The Sabbath Rabbi Abraham Joshua Heschel p.8, 10
Unlike the space-minded man to whom time is unvaried, iterative, homogeneous, to whom all hours are alike, quality-less, empty shells, the Bible senses the diversified character of time. There are no two hours alike. Every hour is unique and the only one given at the moment, exclusive and endlessly precious.
Judaism teaches us to be attached to holiness in time, to be attached to sacred events, to learn how to consecrate sanctuaries that emerge from the magnificent stream of a year. The Sabbaths are our great cathedrals; and our Holy of Holies is a shrine that neither the Romans nor the Germans were able to burn; a shrine that even apostasy cannot easily obliterate: the Day of Atonement...
Jewish ritual may be characterized as the art of significant forms in time, as architecture of time. Most of its observances--the Sabbath, the New Moon, the festivals, the Sabbatical and the Jubilee year--depend on a certain hour of the day or season of the year. It is, for example, the evening, morning, or afternoon that brings with it the call to prayer. The main themes of faith lie in the realm of time. We remember the day of the exodus from Egypt, the day when Israel stood at Sinai; and our Messianic hope is the expectation of a day, of the end of days...(p 8)
The meaning of the Sabbath is to celebrate time rather than space. Six days a week we live under the tyranny of things of space; on the Sabbath we try to become attuned to holiness in time. It is a day on which we are called upon to share in what is eternal in time, to turn from the results of creation to the mystery of creation, from the world of creation to the creation of the world...(p.10)
"Thinking Shabbat" Rabbi Lawrence Kusher in A Shabbat Reader p 199-201
My grandfather, alav ha-shalom [may he rest in peace], a German Reform Jew, used to make Pesach as follows. We would religiously remove leaven or hometz [leavened products] which we defined as bread and cereal) from our home and stash it in an off-limits cupboard. Though we were conscientious, we were also human and oversights did occur. I remember once, a few days into Passover, how we found a box of "The Breakfast of Champions" that one of us boys, months earlier, must have taken to an unlikely place and forgotten about.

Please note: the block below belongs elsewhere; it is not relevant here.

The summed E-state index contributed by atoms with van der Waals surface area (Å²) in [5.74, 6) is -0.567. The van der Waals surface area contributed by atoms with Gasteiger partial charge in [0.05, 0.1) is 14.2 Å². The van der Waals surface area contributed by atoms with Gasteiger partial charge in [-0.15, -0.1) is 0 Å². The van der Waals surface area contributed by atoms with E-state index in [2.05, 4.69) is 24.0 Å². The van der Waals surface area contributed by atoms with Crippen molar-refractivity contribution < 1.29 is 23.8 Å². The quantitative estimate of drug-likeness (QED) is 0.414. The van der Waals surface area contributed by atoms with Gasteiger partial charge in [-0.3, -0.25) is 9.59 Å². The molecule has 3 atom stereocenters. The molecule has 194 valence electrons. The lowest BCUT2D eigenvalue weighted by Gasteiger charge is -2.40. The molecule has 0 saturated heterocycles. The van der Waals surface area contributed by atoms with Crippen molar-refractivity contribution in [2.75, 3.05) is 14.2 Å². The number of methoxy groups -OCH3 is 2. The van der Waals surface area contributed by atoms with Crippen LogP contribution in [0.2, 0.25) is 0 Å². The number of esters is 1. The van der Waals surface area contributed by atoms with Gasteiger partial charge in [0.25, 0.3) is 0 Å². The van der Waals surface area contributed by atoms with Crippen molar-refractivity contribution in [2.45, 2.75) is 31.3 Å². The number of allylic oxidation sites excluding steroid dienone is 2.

"Look, Grandpa, some hometz we missed. What should we do?" "What hometz?" he said, staring right at the cereal box. "This one here," I said. "I don't see it." he replied. And I understood.
You do the very best you can. But when the deadline comes, whether or not you are done, you announce that you are done...
...Work is to Shabbat like hometz is to Pesach. Come twilight on Friday afternoon I announce: All my jobs, tasks, and work, whether they are done or not, I hereby declare done. I reject their claim on me. I deny their existence...
We need a way to describe liberal Jews who are serious about Shabbat. Shomer Shabbat, Keeper of Shabbat, based as it is on the language of the actual commandment in Deuteronomy, could be ideal. Unfortunately it has been appropriated and defined, meticulously and oppressively, by someone else. So we return to the text of the Fourth Commandment and realize that it is said twice, once in Deuteronomy and again in Exodus. In Deuteronomy (5:11) we are told "Shamor," keep the Sabbath. But in Exodus (2;7) the verb is different: we are told "Zachor," remember the Sabbath. Perhaps it is for us to create a new standard of Shabbat behavior called "Zachor Shabbat." One who is "Zocher Shabbat" would remember throughout the day's duration that it was Shabbat. (Not so easy as it first sounds.) We say to one another, Do anything you want--as long as you will remember that it is Shabbat, amd that will insure that whatever you do will be lichvod ha-Shabbat, for the honor of the Shabbat.